On Cory: Schneider is really very good. I don't think it warrants false modesty to say that when he gloriously robs a Desharnais or a Plekanec. He wasn't perfect, but a 2-on-1 GA and a breakaway goal against aren't exactly the worst to concede - even if I think he had a fair chance at Andrighetto's goal. He was a big reason why the Devils got a point tonight and he did what he could in the shootout. Cory gets results. I think he should get tomorrow off, but we'll see.
One Last Thought: All the goals scored in this game counted. There was no intervention by the linesmen for a change.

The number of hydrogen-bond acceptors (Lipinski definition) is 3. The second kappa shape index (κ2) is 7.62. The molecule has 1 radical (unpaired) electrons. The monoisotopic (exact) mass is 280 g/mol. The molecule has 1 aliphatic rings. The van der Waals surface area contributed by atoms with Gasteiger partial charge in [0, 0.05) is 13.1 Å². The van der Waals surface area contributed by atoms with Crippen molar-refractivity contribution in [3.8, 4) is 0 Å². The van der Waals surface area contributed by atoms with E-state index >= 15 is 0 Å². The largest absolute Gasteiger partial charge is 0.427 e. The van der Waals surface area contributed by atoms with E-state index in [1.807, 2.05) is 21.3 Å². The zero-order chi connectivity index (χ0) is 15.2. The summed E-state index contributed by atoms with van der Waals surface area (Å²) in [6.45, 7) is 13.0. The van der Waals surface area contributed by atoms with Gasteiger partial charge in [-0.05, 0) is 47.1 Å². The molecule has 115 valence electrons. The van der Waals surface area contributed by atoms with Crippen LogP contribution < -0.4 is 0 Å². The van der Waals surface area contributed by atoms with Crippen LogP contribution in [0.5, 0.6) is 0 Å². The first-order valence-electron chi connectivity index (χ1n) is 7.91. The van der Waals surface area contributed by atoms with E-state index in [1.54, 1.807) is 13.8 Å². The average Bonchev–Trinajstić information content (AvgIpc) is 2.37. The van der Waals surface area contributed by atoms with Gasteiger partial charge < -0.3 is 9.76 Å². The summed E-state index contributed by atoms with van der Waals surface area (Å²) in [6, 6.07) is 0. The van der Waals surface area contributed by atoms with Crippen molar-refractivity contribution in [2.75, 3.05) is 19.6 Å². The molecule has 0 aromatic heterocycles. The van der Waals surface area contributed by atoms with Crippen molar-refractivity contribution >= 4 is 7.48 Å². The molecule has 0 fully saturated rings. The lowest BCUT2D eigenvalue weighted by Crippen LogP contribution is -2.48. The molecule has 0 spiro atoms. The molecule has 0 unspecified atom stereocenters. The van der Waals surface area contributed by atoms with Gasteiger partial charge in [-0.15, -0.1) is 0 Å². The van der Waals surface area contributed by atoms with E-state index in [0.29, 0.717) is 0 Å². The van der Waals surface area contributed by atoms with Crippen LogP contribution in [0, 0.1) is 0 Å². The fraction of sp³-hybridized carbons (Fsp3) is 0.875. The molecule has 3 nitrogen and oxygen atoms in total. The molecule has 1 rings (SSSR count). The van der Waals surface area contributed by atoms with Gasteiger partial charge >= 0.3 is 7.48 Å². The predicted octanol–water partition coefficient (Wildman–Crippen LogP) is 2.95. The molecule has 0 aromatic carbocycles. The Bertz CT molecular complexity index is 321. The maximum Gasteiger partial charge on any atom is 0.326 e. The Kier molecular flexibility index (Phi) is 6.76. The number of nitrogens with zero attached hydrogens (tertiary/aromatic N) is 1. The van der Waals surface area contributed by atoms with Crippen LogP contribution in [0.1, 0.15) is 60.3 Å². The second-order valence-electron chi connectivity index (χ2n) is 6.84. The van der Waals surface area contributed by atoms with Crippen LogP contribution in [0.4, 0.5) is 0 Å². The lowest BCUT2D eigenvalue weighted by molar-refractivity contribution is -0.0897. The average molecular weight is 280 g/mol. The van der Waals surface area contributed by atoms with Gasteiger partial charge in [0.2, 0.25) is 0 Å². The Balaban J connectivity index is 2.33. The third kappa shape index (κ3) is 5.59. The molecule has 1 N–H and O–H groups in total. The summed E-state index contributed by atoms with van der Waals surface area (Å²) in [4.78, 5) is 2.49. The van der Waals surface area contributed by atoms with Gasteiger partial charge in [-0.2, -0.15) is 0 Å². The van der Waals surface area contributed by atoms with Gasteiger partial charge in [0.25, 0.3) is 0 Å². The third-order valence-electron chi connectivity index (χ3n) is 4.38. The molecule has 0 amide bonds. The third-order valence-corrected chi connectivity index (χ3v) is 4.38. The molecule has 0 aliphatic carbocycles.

Your Take: The Devils lost in a shootout tonight. I'm fine with a point, but what's your reaction? Do you think the Devils should have pulled a win out of this one? What could they have done differently in the third period? What should New Jersey adjust ahead of a rematch in Montreal tomorrow night? Who impressed you and who were you disappointed by tonight? Please leave your answers and other thoughts on this loss in the comments.
Thanks to everyone who commented in the Gamethread, who followed @AATJerseyBlog on Twitter during the game, and you for reading. Brian will have a preview for tomorrow's game.